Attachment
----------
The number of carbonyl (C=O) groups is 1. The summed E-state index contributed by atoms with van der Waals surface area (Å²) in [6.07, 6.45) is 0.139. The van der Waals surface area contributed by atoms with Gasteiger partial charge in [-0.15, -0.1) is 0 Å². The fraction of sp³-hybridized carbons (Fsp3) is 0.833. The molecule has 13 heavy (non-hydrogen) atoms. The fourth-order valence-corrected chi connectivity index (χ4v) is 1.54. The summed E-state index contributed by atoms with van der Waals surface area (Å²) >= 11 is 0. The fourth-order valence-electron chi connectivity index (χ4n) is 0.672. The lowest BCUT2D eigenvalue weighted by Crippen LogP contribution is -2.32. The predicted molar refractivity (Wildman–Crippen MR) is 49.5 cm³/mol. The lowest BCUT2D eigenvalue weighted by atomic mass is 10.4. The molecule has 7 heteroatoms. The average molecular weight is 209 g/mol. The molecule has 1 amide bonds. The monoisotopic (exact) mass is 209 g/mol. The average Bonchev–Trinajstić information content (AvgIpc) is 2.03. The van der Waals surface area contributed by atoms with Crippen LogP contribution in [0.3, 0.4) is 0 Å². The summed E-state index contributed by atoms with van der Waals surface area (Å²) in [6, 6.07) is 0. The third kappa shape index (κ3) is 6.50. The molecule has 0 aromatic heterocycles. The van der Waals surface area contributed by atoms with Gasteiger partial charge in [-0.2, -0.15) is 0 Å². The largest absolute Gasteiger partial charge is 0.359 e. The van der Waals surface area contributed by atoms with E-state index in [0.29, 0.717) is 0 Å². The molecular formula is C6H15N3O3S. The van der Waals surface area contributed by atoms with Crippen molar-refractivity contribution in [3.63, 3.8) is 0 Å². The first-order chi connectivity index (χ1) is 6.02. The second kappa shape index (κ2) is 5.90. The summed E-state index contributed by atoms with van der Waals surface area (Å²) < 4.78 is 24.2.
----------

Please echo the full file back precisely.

The number of carbonyl (C=O) groups is 1. The summed E-state index contributed by atoms with van der Waals surface area (Å²) in [6.07, 6.45) is 0.139. The van der Waals surface area contributed by atoms with Gasteiger partial charge in [-0.15, -0.1) is 0 Å². The fraction of sp³-hybridized carbons (Fsp3) is 0.833. The molecule has 13 heavy (non-hydrogen) atoms. The fourth-order valence-corrected chi connectivity index (χ4v) is 1.54. The summed E-state index contributed by atoms with van der Waals surface area (Å²) >= 11 is 0. The fourth-order valence-electron chi connectivity index (χ4n) is 0.672. The lowest BCUT2D eigenvalue weighted by Crippen LogP contribution is -2.32. The predicted molar refractivity (Wildman–Crippen MR) is 49.5 cm³/mol. The lowest BCUT2D eigenvalue weighted by atomic mass is 10.4. The molecule has 7 heteroatoms. The average molecular weight is 209 g/mol. The molecule has 1 amide bonds. The monoisotopic (exact) mass is 209 g/mol. The average Bonchev–Trinajstić information content (AvgIpc) is 2.03. The van der Waals surface area contributed by atoms with Crippen LogP contribution in [0.3, 0.4) is 0 Å². The summed E-state index contributed by atoms with van der Waals surface area (Å²) in [6, 6.07) is 0. The third kappa shape index (κ3) is 6.50. The molecule has 0 aromatic heterocycles. The van der Waals surface area contributed by atoms with Gasteiger partial charge in [-0.2, -0.15) is 0 Å². The largest absolute Gasteiger partial charge is 0.359 e. The van der Waals surface area contributed by atoms with E-state index in [0.29, 0.717) is 0 Å². The molecular formula is C6H15N3O3S. The van der Waals surface area contributed by atoms with Crippen molar-refractivity contribution in [3.63, 3.8) is 0 Å². The first-order chi connectivity index (χ1) is 6.02. The second kappa shape index (κ2) is 5.90. The summed E-state index contributed by atoms with van der Waals surface area (Å²) < 4.78 is 24.2.